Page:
Many hearing protection devices have Noise Reduction Ratings or NRR for short that show you how much decibels will be suppressed from a loud noise/ environment. So what does noise reduction rating mean in terms of hearing protection?

We'll get there but first, you must know how hazardous noise can affect your hearing.

Hearing protection devices are to be tested and approved by both the Occupational Safety & Health Administration (OSHA) and the American National Standards (ANSI). According to the National Institute for Occupational Safety & Health, over 22 million workers are exposed to hazardous noise levels at work each year in the United States.

Moreover, hearing loss disability results in an estimated $242,000,000 in workers’ compensation payments annually. Hearing damage is an invisible disability that not only negatively impacts an individual’s health and well-being, but it creates an occupational safety risk for everybody.

You need to understand how much decibel sound reduction your headset is providing you and knowing what the noise reduction rating is and how it’s calculated so you are always protected from loud noise.

What is Noise Reduction Rating (NRR)?

Noise Reduction Rating is a unit of measurement that determines the efficiency of hearing protection devices that reduce sound exposure. Sound is measured in decibels (dB). The higher the decibel level the louder the noise is. The lower your sound decibel exposure the better.

People use hearing protection headsets, earmuffs, and earplugs with various levels of NRR to help reduce the level of noise exposure in an environment.

What is a Good Noise Reduction Rating?

You may be asking yourself, what’s a good noise reduction rating?

This depends on the type of hearing protection your wearing. The highest NRR Rating for earplugs is 33 while the highest NRR rating for earmuffs is 31. If you use double hearing protection, like combining earplugs with an earmuff the highest level of NRR protection you’ll get is 36. The higher the NRR rating, the greater the noise reduction capabilities.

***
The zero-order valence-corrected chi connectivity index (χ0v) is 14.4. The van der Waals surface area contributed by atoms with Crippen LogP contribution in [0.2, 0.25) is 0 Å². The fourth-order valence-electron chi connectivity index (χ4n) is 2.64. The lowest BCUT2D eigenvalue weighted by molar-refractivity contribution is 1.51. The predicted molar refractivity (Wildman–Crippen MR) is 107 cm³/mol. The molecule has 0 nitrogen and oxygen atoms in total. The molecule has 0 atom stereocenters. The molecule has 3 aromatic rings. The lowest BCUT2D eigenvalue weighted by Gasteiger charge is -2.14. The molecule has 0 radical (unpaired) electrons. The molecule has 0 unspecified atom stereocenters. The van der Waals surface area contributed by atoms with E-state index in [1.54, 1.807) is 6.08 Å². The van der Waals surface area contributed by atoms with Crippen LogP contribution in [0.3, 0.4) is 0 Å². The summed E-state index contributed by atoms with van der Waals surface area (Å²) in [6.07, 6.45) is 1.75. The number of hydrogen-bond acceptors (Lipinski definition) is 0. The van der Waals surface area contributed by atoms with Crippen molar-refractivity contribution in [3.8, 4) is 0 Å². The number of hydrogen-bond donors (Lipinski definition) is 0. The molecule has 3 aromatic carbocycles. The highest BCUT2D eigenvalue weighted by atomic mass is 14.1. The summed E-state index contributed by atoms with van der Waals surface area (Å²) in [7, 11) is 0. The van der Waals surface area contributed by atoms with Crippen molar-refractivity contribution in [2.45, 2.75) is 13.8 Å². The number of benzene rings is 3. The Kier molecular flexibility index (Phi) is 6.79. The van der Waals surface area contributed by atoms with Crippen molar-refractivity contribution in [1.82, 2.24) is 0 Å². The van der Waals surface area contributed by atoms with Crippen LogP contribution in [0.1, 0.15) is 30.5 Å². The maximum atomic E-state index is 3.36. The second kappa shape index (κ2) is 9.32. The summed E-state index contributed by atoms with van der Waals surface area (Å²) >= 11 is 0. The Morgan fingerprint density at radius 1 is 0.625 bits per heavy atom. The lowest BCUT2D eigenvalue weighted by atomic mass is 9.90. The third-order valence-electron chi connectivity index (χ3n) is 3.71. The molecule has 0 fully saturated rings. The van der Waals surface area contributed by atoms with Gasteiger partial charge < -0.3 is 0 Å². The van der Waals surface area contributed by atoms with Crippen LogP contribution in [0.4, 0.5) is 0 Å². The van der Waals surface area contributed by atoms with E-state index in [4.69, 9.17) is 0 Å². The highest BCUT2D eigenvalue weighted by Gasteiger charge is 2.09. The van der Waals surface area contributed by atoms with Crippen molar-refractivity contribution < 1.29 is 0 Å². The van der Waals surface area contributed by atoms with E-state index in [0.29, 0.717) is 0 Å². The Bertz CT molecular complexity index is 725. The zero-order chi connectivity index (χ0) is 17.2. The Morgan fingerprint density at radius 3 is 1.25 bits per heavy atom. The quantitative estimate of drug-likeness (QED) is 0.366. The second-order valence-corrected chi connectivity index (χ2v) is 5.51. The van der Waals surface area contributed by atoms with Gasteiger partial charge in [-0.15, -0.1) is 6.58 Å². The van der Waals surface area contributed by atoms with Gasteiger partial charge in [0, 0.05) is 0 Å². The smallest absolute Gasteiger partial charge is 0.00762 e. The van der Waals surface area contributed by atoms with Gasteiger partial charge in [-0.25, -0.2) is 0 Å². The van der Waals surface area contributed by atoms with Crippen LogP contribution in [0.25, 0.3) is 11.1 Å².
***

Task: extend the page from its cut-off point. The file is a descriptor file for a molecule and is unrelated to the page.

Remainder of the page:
All in all, NRR functions as a ruler for how effective hearing protection equipment reduces noise in real-time and space. Refer to the diagram below for a visual guide to NRR:


Noise Reduction Rating Chart

How Do You Determine NRR?

As stated before, noise reduction ratings help reduce the decibel sound levels in a loud environment. To figure out how much of the decibel will be reduced with your headsets NRR requires some math.

The noise reduction rating is calculated by using a simple subtraction and division equation. First, take the NRR of your hearing protection device, subtract seven, and divide by two. The full equation can be found below,

(NRR Rating – 7) /2

For example, we will take an earplug with an NRR of 23, after completing the equation above we come up with 8. So, we can determine that the earplugs will reduce the decibel volume by 8.

To put that in context, if your around heavy machinery with a dB of 110 (extremely loud), your new dB volume is 102 dB. Remember, hearing protection is always recommended for constant exposure and sounds over 90 decibels. This brings us back to questioning what a good NRR rating is, consider this when deciding a hearing protector device and their NRR.